"1) What's the best way to make a backup of what I've got. I'm new to mac in general, not just the hackintosh."
I'm new to the Mini 10v myself (just installed 10.6.3 on one for my sister, who's never had a computer before. Installation was problem-free, everything seems to work from the get-go).
I'm not sure if there are any "issues" as to backing up the internal drive on a Mac'ed Mini 10v, but here's what I'd suggest:
- Download CarbonCopyCloner (free).
- CCC is very easy to understand and set up.
- You will need an external USB drive to "clone to". I'm _guessing_ it could be done with a larger-capacity flashdrive, but most users will have more than a flashdrive can hold. In that case, use an external USB hard drive.
- Use CCC to do a "full clone" of the internal drive to the external drive (or even a partition on the external drive)
As for "bootability", that often seems to depend on the controller/hardware in the USB enclosure.
To boot from the external, I believe that you can do this (others please correct where I've made a mistake):
- Plug in external drive
- I'm not sure if OS X's "Startup disk" preference pane is usable (it wasn't when I tried to reboot to my original Snow Leopard USB flashdrive).
- Instead, reboot the Mini and hold down the "one-time boot" key (F12 on the 10v) as soon as the Dell logo screen appears.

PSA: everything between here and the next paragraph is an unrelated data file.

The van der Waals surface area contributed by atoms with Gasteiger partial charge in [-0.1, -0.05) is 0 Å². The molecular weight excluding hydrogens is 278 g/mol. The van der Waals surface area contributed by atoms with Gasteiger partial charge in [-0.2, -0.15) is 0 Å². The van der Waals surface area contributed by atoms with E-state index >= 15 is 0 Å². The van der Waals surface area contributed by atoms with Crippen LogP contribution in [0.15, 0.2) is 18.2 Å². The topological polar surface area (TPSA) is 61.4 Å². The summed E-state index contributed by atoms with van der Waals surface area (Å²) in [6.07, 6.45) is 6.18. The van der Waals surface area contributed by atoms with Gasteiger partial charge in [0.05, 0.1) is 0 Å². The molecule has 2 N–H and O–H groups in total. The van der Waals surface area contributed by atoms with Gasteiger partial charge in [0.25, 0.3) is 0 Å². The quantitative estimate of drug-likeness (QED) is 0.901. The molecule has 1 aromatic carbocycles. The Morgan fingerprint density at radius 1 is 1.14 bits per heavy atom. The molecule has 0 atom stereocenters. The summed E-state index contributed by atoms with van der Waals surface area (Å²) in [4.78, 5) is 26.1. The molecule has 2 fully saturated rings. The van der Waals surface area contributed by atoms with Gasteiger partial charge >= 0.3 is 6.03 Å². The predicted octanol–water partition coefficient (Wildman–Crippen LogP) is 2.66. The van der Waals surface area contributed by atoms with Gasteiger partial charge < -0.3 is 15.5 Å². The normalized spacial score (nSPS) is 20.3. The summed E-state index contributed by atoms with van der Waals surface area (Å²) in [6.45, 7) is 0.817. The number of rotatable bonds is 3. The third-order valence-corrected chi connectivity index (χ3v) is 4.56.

- 10v will "beep" at you, and then should display a list of bootable volumes. When I tried to boot from the flashdrive, the flashdrive showed up here. The screen looks somewhat similar to the "startup manager" screen displayed on a "real Mac" when you hold down the "option" key at boot time.
- Select the volume (in this case, you will want to select the external drive), and continue.
- The Mini _should_ boot from the external. NOTE: I haven't tried booting from an externally-cloned drive yet, only from the original Snow Leopard install DVD that had been installed on a flashdrive using Netbook Maker. But that worked fine. I'm guessing that an external clone of the internal hard drive will work as well.
Once booted, you can use Disk Utility to do a "verify/repair" of the internal drive, and do other maintence-related things that normally can't be done from a Mac OS boot volume....